Oxford medicine only assess number and proportion of A*s for GCSEs - they only use that and the BMAT score. They do however consider the context of the grades received, so will consider your schools average performance for GCSEs as well as any other relevant contextual factors.

You have only 50% proportion A*s and only 6 in total, which is well below the average on both counts for that course. The fact they are Bs is less of an issue than that they are not A*s - even if they were As you would still be in the same position. Of course, averages are just averages, and there will be people above and below the mean, but even if you did excellently on the BMAT you would probably still be a bit borderline unless you are attending an under-performing school and/or in a deprived area of low progression to HE.

You may want to consider Cambridge instead, since they weigh GCSEs much less than Oxford for Medicine. However, you need to be taking 3 STEM subjects, and be predicted A*A*A for Cambridge (as opposed to just 2 STEM subjects and A*AA for Oxford).

nexttime may be able to advise more, as well as point out any inaccuracies in the above though
Ah thanks, it's a harsh reality. I am doing 4 stem so i should be fine for cambridge hopefully, you sound a lot like a teacher as well which makes it even better😂. I do come from a random public school so I got a bit of an extenuating factor. I'll try for a russel group uni for medicine.
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tbofig
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(Original post by Collan)
I've heard the BMATS and interviews matter most, it could be why your friend got rejected due to BMAT scores(?). Is it possible to make up for that with my BMAT and volunteering and such?
Could be, but the same friend managed to get into Imperial for medicine so I doubt that.
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artful_lounger
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(Original post by Collan)
Ah thanks, it's a harsh reality. I am doing 4 stem so i should be fine for cambridge hopefully, you sound a lot like a teacher as well which makes it even better😂. I do come from a random public school so I got a bit of an extenuating factor. I'll try for a russel group uni for medicine.
Cambridge sounds like a better option than Oxford, out of the pair of them, for you.

Russell Group or not is irrelevant, both in general and especially for medicine. In general, the RG is a research consortium (which actually grew out of a lobbying group). It has no bearing on undergraduate teaching, it is just indicative of graduate research funding and, supposedly, quality. For medicine it's even less relevant because all GMC accredited courses are equal as far as getting a foundation post and going on to specialty (or GP) training.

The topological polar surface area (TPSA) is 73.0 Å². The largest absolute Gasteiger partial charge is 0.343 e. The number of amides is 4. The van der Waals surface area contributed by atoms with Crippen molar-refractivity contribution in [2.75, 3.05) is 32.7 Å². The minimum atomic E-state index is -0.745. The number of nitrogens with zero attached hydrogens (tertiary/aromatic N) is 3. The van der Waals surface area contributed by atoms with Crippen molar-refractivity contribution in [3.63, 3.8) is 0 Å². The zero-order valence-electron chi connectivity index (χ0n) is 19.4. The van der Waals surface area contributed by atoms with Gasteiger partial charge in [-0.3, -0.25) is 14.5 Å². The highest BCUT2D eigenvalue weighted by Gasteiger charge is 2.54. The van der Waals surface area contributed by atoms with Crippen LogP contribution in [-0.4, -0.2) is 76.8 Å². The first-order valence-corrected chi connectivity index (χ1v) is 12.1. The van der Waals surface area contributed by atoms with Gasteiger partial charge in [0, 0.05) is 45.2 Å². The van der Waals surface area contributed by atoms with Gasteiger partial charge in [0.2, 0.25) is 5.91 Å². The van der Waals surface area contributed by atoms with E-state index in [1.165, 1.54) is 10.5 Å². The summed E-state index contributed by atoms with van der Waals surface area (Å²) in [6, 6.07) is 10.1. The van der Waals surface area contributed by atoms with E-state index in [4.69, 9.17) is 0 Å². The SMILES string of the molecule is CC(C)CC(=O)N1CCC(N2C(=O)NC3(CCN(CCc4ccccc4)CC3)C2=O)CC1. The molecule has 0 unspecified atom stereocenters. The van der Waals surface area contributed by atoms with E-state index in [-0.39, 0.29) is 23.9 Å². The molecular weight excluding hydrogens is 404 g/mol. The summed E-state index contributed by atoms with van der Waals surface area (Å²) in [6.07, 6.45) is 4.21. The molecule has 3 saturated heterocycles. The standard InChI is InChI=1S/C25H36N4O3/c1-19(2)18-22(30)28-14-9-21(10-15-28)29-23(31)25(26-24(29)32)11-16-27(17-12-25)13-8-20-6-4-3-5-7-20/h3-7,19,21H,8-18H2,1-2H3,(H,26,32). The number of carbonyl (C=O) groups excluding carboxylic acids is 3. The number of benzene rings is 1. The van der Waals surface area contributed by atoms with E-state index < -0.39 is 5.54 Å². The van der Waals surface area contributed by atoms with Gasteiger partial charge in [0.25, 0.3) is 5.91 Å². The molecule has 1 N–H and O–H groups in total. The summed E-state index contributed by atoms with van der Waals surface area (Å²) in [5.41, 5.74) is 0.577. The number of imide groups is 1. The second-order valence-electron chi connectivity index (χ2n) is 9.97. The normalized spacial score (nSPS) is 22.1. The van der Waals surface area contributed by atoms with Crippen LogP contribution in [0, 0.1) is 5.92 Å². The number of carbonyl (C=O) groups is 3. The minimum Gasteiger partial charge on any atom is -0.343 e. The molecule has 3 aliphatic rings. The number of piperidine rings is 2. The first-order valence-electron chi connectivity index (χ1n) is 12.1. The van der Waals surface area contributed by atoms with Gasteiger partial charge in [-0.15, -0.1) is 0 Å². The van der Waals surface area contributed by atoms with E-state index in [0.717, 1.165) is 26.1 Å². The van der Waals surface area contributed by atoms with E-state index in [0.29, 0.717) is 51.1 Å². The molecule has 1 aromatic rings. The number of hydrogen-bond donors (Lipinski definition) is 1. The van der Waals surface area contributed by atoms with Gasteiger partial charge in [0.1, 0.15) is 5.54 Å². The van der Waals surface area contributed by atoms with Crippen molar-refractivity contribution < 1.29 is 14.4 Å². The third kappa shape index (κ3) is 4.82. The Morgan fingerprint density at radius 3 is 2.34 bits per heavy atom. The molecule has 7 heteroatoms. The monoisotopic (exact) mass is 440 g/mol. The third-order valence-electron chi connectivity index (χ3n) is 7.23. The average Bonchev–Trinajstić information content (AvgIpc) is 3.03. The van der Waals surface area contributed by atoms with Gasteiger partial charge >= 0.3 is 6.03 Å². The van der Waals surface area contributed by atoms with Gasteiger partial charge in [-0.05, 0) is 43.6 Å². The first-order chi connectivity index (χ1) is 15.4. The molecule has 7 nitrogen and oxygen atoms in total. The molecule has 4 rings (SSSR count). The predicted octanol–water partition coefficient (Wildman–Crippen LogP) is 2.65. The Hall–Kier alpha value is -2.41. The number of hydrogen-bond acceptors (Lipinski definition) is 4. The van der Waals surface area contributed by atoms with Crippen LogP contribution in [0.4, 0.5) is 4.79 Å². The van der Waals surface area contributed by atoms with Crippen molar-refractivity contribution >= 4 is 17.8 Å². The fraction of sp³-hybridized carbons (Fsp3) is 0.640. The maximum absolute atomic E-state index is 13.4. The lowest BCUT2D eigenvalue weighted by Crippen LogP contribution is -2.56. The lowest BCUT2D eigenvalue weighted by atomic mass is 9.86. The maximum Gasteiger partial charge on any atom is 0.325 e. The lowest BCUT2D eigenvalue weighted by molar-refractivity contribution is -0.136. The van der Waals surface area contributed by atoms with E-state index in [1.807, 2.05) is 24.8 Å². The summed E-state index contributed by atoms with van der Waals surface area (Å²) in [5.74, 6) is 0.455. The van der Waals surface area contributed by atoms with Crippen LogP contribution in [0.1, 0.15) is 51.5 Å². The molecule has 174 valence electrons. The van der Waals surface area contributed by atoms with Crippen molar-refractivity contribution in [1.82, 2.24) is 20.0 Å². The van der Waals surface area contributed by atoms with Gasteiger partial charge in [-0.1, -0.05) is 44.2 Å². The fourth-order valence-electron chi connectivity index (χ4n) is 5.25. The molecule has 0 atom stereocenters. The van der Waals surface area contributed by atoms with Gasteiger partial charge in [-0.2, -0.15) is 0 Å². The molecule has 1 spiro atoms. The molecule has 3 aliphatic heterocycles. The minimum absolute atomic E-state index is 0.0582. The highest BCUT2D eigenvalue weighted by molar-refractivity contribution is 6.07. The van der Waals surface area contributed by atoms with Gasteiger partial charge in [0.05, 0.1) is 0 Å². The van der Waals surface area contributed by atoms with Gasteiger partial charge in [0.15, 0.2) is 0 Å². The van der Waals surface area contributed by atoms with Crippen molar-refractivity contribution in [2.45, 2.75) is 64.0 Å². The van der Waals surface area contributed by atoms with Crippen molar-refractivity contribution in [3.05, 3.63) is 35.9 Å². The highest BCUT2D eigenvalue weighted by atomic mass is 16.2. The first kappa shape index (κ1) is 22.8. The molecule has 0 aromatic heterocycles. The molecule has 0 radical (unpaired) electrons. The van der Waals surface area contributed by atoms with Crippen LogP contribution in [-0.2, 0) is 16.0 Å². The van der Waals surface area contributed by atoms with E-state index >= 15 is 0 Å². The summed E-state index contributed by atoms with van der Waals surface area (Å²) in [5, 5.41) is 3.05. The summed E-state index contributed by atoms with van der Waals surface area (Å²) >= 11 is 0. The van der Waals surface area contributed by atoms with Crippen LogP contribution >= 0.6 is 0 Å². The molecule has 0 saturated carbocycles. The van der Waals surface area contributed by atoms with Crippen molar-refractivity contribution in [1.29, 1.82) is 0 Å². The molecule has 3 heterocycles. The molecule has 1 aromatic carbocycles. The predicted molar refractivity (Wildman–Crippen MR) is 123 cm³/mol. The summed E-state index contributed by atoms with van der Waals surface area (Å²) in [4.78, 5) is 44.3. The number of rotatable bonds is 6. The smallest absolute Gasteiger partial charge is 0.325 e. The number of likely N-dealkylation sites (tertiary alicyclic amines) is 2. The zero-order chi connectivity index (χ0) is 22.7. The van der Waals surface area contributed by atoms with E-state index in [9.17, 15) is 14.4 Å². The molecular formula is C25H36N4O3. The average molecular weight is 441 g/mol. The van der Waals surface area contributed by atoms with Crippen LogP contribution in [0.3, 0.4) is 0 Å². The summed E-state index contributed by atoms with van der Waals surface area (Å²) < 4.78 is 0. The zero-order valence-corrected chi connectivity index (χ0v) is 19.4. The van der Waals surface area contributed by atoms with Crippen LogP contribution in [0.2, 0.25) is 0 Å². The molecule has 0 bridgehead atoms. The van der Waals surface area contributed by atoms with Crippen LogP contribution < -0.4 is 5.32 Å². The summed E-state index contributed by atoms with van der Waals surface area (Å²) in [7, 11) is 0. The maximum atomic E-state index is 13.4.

You should choose the medical schools you apply to, realistically, on the basis of how likely you are to be interviewed and get an offer from them. You need to research the different entry criteria and shortlisting methodologies, as well as interview formats, used by each medical school. There are only 31 as I recall, so it's not like there are very many to go through (1 fewer if you rule out Oxford). You need to be making the decision of which to apply to based on the actual facts and data available, rather than vague notions based on hearsay, myth, and rumour. Look at the methodologies used by each medical school, see which ones you will score highest on the basis of your stats so far (i.e. avoid GCSE heavy universities) and focus on those.

Also "random public school" does not mean "underperforming or in a deprived area or in an area of low progression to HE". Look at the POLAR and ACORN categories of your area, and how your school performs on average compared to the rest of the country (I forget where you can find this latter data or what it's called, I think 04MR17 had a link to it on the gov.uk site, which also had data on how many students qualified for free school lunches?). As above, it's not about vague notions of whether you are in a disadvantaged area or not - universities use concrete data. You should too.

You only get 4 choices for medicine, so you need to make them count.
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nexttime
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(Original post by Collan)
Ah thanks, it's a harsh reality.
Here are two relevant links in terms of GCSE stats.